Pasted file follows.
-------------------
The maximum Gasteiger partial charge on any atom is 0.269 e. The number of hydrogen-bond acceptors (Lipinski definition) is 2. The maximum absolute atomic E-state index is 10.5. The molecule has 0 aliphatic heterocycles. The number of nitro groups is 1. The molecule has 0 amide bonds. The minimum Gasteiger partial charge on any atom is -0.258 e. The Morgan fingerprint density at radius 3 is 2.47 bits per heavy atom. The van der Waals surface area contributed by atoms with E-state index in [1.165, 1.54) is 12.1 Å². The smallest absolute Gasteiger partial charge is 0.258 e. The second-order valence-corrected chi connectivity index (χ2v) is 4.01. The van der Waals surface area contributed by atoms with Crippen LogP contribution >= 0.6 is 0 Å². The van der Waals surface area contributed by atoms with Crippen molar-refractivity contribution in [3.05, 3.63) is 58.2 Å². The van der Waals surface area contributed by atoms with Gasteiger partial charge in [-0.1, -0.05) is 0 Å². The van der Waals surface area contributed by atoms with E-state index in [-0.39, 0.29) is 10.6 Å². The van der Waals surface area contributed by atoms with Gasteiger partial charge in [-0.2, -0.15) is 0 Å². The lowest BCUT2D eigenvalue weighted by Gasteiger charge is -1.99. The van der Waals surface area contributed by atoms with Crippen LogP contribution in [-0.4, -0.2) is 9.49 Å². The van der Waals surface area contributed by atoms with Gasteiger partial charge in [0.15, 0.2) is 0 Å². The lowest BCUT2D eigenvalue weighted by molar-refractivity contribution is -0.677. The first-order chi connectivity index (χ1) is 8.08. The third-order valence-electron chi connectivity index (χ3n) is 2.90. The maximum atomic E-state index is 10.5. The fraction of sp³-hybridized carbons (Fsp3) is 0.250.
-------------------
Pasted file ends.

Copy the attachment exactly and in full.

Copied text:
The maximum Gasteiger partial charge on any atom is 0.269 e. The number of hydrogen-bond acceptors (Lipinski definition) is 2. The maximum absolute atomic E-state index is 10.5. The molecule has 0 aliphatic heterocycles. The number of nitro groups is 1. The molecule has 0 amide bonds. The minimum Gasteiger partial charge on any atom is -0.258 e. The Morgan fingerprint density at radius 3 is 2.47 bits per heavy atom. The van der Waals surface area contributed by atoms with E-state index in [1.165, 1.54) is 12.1 Å². The smallest absolute Gasteiger partial charge is 0.258 e. The second-order valence-corrected chi connectivity index (χ2v) is 4.01. The van der Waals surface area contributed by atoms with Crippen LogP contribution >= 0.6 is 0 Å². The van der Waals surface area contributed by atoms with Crippen molar-refractivity contribution in [3.05, 3.63) is 58.2 Å². The van der Waals surface area contributed by atoms with Gasteiger partial charge in [-0.1, -0.05) is 0 Å². The van der Waals surface area contributed by atoms with E-state index in [-0.39, 0.29) is 10.6 Å². The van der Waals surface area contributed by atoms with Gasteiger partial charge in [-0.2, -0.15) is 0 Å². The lowest BCUT2D eigenvalue weighted by Gasteiger charge is -1.99. The van der Waals surface area contributed by atoms with Crippen LogP contribution in [-0.4, -0.2) is 9.49 Å². The van der Waals surface area contributed by atoms with Gasteiger partial charge in [0.15, 0.2) is 0 Å². The lowest BCUT2D eigenvalue weighted by molar-refractivity contribution is -0.677. The first-order chi connectivity index (χ1) is 8.08. The third-order valence-electron chi connectivity index (χ3n) is 2.90. The maximum atomic E-state index is 10.5. The fraction of sp³-hybridized carbons (Fsp3) is 0.250.